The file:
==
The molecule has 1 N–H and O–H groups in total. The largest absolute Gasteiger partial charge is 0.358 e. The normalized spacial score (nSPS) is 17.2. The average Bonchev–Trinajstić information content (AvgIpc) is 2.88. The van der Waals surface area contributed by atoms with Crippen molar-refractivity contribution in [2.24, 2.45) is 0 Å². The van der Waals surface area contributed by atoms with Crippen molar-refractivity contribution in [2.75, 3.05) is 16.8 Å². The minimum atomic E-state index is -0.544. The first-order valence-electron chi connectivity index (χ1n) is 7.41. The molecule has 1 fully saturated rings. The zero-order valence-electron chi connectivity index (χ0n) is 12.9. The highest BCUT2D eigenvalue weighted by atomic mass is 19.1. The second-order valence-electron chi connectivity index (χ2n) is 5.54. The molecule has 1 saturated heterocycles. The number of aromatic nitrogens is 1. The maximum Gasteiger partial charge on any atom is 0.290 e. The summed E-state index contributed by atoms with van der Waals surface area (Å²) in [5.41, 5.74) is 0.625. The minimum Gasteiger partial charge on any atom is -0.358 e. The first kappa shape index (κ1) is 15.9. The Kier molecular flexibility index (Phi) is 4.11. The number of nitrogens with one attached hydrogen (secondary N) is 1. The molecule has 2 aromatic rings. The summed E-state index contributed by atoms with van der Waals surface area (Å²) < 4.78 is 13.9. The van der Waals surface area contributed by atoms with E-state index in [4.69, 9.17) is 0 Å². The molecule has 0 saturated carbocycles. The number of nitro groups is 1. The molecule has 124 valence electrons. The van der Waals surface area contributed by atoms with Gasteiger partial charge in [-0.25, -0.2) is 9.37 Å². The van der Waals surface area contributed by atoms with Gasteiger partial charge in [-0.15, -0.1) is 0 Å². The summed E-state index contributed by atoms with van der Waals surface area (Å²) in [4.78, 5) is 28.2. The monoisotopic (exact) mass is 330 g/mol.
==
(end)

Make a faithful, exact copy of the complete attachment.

The molecule has 1 N–H and O–H groups in total. The largest absolute Gasteiger partial charge is 0.358 e. The normalized spacial score (nSPS) is 17.2. The average Bonchev–Trinajstić information content (AvgIpc) is 2.88. The van der Waals surface area contributed by atoms with Crippen molar-refractivity contribution in [2.24, 2.45) is 0 Å². The van der Waals surface area contributed by atoms with Crippen molar-refractivity contribution in [2.75, 3.05) is 16.8 Å². The minimum atomic E-state index is -0.544. The first-order valence-electron chi connectivity index (χ1n) is 7.41. The molecule has 1 fully saturated rings. The zero-order valence-electron chi connectivity index (χ0n) is 12.9. The highest BCUT2D eigenvalue weighted by atomic mass is 19.1. The second-order valence-electron chi connectivity index (χ2n) is 5.54. The molecule has 1 saturated heterocycles. The number of aromatic nitrogens is 1. The maximum Gasteiger partial charge on any atom is 0.290 e. The summed E-state index contributed by atoms with van der Waals surface area (Å²) in [5.41, 5.74) is 0.625. The minimum Gasteiger partial charge on any atom is -0.358 e. The first kappa shape index (κ1) is 15.9. The Kier molecular flexibility index (Phi) is 4.11. The number of nitrogens with one attached hydrogen (secondary N) is 1. The molecule has 2 aromatic rings. The summed E-state index contributed by atoms with van der Waals surface area (Å²) < 4.78 is 13.9. The van der Waals surface area contributed by atoms with E-state index in [4.69, 9.17) is 0 Å². The molecule has 0 saturated carbocycles. The number of nitro groups is 1. The molecule has 124 valence electrons. The van der Waals surface area contributed by atoms with Gasteiger partial charge in [-0.25, -0.2) is 9.37 Å². The van der Waals surface area contributed by atoms with Gasteiger partial charge in [-0.15, -0.1) is 0 Å². The summed E-state index contributed by atoms with van der Waals surface area (Å²) in [4.78, 5) is 28.2. The monoisotopic (exact) mass is 330 g/mol.